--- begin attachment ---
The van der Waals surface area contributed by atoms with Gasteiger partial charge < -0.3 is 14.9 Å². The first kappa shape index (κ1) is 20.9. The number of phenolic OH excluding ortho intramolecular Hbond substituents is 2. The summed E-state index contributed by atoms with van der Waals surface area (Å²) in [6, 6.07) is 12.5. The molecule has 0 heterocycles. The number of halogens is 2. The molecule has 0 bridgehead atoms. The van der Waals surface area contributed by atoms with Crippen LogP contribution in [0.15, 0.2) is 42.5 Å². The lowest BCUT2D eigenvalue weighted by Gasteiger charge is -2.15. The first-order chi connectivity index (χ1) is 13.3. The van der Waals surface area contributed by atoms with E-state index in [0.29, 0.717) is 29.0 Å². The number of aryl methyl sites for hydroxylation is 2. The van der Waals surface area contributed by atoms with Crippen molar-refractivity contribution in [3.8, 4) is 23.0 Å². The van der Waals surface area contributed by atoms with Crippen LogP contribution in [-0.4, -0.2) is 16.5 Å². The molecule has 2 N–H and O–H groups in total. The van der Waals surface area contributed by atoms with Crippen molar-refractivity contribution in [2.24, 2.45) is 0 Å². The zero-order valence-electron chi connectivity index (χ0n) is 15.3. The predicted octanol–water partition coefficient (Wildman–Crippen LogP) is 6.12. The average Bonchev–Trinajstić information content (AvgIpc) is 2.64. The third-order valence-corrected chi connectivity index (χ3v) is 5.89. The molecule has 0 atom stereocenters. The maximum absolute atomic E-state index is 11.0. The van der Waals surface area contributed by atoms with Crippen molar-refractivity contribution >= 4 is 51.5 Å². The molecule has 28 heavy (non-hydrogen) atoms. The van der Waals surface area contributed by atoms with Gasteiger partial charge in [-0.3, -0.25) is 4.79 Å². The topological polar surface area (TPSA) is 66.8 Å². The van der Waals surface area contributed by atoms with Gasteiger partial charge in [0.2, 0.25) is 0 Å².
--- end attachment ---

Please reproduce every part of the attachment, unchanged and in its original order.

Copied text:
The van der Waals surface area contributed by atoms with Gasteiger partial charge < -0.3 is 14.9 Å². The first kappa shape index (κ1) is 20.9. The number of phenolic OH excluding ortho intramolecular Hbond substituents is 2. The summed E-state index contributed by atoms with van der Waals surface area (Å²) in [6, 6.07) is 12.5. The molecule has 0 heterocycles. The number of halogens is 2. The molecule has 0 bridgehead atoms. The van der Waals surface area contributed by atoms with Crippen LogP contribution in [0.15, 0.2) is 42.5 Å². The lowest BCUT2D eigenvalue weighted by Gasteiger charge is -2.15. The first-order chi connectivity index (χ1) is 13.3. The van der Waals surface area contributed by atoms with E-state index in [0.29, 0.717) is 29.0 Å². The number of aryl methyl sites for hydroxylation is 2. The van der Waals surface area contributed by atoms with Crippen molar-refractivity contribution in [3.8, 4) is 23.0 Å². The van der Waals surface area contributed by atoms with Crippen LogP contribution in [-0.4, -0.2) is 16.5 Å². The molecule has 2 N–H and O–H groups in total. The van der Waals surface area contributed by atoms with Crippen molar-refractivity contribution in [2.24, 2.45) is 0 Å². The zero-order valence-electron chi connectivity index (χ0n) is 15.3. The predicted octanol–water partition coefficient (Wildman–Crippen LogP) is 6.12. The average Bonchev–Trinajstić information content (AvgIpc) is 2.64. The third-order valence-corrected chi connectivity index (χ3v) is 5.89. The molecule has 0 atom stereocenters. The maximum absolute atomic E-state index is 11.0. The van der Waals surface area contributed by atoms with Crippen molar-refractivity contribution >= 4 is 51.5 Å². The molecule has 28 heavy (non-hydrogen) atoms. The van der Waals surface area contributed by atoms with Gasteiger partial charge in [-0.3, -0.25) is 4.79 Å². The topological polar surface area (TPSA) is 66.8 Å². The van der Waals surface area contributed by atoms with Gasteiger partial charge in [0.2, 0.25) is 0 Å².